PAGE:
Numerous speakers stated that the Orthodox congregation’s dedication ceremony should reverberate throughout the Jewish world. Rabbi Avi Weiss, head of the Hebrew Institute of Riverdale and founder of Yeshivat Chovevei Torah, said “It’s a powerful image, the sifrei Torah being taken from makeshift quarters in a Reform synagogue, with a Reform rabbi (carrying), to an Orthodox” congregation. “The world needs this desperately.”
For close to seven years, since Beth Israel was displaced by the flood following the levee break after Hurricane Katrina, the congregation has been housed in a room at Gates of Prayer in Metairie. As the relationship between the congregations and their rabbis flourished, in 2009 Beth Israel purchased some of Gates of Prayer’s land and built its new 6,000-square-foot synagogue next door.
Rabbi Robert Loewy of the Reform congregation, Gates of Prayer, said the relationship between the congregations is one “we can all celebrate. A model for all the Jewish world.”
Beth Israel Rabbi Uri Topolosky said “it cannot be overstated how absolutely incredible, what a statement it is, that the dedication of our Orthodox synagogue begins in a Reform synagogue.”
Since this was New Orleans, of course there were other unique aspects to the celebration, including the Torah procession being escorted by the Original Pinettes, the world’s only all-female brass band.
And at the end of the musical Havdalah on Saturday, a few members could be heard riffing on the “Who Dat” chant for the beloved New Orleans Saints, who were playing a pre-season game in town that night.
While the central dedication ceremony was Sunday morning, there was a full weekend of activities. Services and Shabbat dinner were held on Aug. 24, and during the Aug. 25 Shabbat morning service the congregation’s past presidents were honored.
About 150 attended the Shabbat dinner and lunch. The new building has removable walls between the sanctuary and social hall, so a large crowd for services can extend into the social hall, and vice versa. This time, with the meals right after services, the room had to be reset, and was accomplished each time in 15 minutes.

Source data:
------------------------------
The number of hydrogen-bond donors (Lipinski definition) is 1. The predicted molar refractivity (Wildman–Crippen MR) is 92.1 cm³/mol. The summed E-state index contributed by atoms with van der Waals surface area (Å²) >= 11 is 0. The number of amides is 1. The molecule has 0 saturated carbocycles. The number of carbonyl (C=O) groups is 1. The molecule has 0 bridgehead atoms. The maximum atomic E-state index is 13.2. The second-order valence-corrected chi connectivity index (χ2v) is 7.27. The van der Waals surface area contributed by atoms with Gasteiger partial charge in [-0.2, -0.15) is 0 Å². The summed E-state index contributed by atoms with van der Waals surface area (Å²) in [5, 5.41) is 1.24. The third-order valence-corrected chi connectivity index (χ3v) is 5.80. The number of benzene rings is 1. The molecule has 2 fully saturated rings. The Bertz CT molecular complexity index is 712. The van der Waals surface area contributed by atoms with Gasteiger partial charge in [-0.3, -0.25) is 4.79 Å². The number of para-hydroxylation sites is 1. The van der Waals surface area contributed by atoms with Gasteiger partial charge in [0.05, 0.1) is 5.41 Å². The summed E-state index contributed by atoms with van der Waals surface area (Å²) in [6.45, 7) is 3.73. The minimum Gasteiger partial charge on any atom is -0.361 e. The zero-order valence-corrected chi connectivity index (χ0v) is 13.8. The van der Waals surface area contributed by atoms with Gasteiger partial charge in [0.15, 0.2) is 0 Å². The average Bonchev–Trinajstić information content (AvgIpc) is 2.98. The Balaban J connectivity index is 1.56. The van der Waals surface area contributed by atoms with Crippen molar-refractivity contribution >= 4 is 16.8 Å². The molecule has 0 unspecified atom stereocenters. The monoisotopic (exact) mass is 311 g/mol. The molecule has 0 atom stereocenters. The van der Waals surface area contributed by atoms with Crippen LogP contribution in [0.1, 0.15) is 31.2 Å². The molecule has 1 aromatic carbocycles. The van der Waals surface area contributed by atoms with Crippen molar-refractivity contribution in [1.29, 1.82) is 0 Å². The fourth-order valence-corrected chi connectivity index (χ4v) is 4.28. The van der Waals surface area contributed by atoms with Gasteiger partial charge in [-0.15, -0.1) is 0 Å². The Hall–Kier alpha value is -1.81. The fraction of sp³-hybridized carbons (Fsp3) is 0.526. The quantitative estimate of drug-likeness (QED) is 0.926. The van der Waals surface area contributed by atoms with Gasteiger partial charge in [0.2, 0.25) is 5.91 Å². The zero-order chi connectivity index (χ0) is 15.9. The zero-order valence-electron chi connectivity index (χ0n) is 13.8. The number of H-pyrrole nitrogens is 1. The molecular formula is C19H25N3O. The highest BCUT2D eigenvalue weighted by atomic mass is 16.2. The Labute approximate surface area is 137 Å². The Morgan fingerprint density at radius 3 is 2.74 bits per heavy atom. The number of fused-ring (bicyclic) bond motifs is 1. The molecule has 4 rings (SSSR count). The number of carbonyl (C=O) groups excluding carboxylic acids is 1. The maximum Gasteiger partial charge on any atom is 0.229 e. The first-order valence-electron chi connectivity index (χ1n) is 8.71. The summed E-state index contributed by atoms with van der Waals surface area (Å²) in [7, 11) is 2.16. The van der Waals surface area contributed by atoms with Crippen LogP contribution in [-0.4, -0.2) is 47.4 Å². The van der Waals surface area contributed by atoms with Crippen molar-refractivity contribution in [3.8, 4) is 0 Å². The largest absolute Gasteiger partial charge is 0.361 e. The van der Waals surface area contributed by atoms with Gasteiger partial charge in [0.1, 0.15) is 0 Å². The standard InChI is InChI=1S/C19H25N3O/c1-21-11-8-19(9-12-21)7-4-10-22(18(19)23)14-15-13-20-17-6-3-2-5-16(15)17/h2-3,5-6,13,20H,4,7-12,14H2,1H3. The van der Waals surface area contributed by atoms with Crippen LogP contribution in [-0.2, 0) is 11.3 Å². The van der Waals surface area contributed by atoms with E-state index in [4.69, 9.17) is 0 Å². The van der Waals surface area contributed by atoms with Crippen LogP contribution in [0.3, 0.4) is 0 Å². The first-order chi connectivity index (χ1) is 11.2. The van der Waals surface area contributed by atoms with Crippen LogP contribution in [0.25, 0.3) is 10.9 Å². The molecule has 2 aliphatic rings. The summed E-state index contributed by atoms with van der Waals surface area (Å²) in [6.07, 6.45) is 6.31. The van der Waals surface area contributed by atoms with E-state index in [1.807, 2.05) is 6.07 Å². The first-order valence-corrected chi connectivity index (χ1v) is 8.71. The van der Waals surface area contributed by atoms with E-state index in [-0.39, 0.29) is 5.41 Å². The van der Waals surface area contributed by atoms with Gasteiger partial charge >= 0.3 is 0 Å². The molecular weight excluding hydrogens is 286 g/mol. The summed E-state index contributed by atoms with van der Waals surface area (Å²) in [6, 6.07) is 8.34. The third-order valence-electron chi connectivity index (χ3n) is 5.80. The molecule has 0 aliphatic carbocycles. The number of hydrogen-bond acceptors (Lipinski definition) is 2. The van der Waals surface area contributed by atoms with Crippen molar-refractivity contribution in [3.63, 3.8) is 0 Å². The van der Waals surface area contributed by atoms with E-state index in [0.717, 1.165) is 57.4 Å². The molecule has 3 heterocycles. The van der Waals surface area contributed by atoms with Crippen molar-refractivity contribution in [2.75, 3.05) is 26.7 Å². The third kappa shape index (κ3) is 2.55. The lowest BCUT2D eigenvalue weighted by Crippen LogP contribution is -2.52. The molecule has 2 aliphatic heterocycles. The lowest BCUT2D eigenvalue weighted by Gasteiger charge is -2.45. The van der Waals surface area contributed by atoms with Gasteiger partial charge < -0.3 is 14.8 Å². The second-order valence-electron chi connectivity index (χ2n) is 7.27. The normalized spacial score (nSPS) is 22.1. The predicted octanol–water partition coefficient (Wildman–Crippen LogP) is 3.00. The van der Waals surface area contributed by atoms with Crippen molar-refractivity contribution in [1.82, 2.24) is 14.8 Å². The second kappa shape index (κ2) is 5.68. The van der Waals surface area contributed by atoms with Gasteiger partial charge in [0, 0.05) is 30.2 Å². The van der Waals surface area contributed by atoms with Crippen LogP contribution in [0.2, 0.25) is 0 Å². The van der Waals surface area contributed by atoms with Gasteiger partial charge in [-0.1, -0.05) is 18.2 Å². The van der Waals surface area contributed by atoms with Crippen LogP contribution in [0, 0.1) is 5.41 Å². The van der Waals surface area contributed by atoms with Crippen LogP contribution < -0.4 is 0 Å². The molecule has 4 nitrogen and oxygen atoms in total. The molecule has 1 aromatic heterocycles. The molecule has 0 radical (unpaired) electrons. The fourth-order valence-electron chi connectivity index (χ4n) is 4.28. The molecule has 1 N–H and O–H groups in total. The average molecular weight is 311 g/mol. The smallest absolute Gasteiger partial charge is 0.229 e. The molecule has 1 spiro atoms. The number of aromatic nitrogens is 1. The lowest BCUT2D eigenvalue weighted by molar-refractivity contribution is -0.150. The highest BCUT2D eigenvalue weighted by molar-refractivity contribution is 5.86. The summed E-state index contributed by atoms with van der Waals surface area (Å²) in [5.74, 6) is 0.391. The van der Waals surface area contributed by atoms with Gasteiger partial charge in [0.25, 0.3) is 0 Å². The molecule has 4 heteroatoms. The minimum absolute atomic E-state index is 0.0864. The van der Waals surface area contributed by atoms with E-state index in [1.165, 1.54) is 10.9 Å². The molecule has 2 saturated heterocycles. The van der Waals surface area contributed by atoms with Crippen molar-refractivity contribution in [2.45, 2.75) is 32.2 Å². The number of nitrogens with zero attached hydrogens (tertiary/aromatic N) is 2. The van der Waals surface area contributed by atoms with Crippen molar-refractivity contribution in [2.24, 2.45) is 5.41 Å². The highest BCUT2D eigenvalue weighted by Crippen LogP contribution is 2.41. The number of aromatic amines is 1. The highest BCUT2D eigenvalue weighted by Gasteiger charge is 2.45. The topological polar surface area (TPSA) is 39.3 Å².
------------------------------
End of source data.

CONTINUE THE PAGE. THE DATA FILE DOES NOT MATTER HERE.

Weiss agreed, saying “this is one of the greatest Shabbatot God has blessed me with.” The light of Havdalah, he said, “was coming from this space… flowing upward, reaching out, encompassing the whole world.”
Still, reminders of the world kept creeping in. During the dedication ceremony, Jefferson Parish President John Young took part of his time to give a “public service announcement” about the approaching tropical storm, Isaac, and remind those in attendance about preparation and logistics. He noted his casual attire, saying the parish was already in emergency mode.
Topolosky noted he had told the speakers for the dedication that they could reference only two of the three patriarchs that day. “Abraham is good. Jacob is fine. But the middle one…”
Sure enough, the next day, many in the community prepared to evacuate as Isaac — while certainly not regarded as another Katrina — headed toward the southeast Louisiana coast for an anticipated early Aug. 29 landfall, seven years almost to the hour from when Katrina struck.
Remembering The Flood
That fateful day was revisited during a video presentation at the dedication ceremony. It started with images from the original building on Carondelet, then the effort to build the Canal Boulevard location in Lakeview, which was dedicated in 1971.
After an image of the centennial logo from 2004, the video showed images of the Aug. 29, 2005 devastation. Ten feet of water had flooded the building after the 17th Street Canal floodwall failed. The congregation’s waterlogged Torahs were carried out by ZAKA volunteers, then the video turned to pictures of members embarking on the arduous task of cleaning up. Three thousand books were buried in the Beth Israel cemetery, and the ruined Torahs were buried in a plot next to Meyer Lachoff, who had been the gabbai at Beth Israel from 1970 until 2005. He died in the immediate aftermath of Katrina.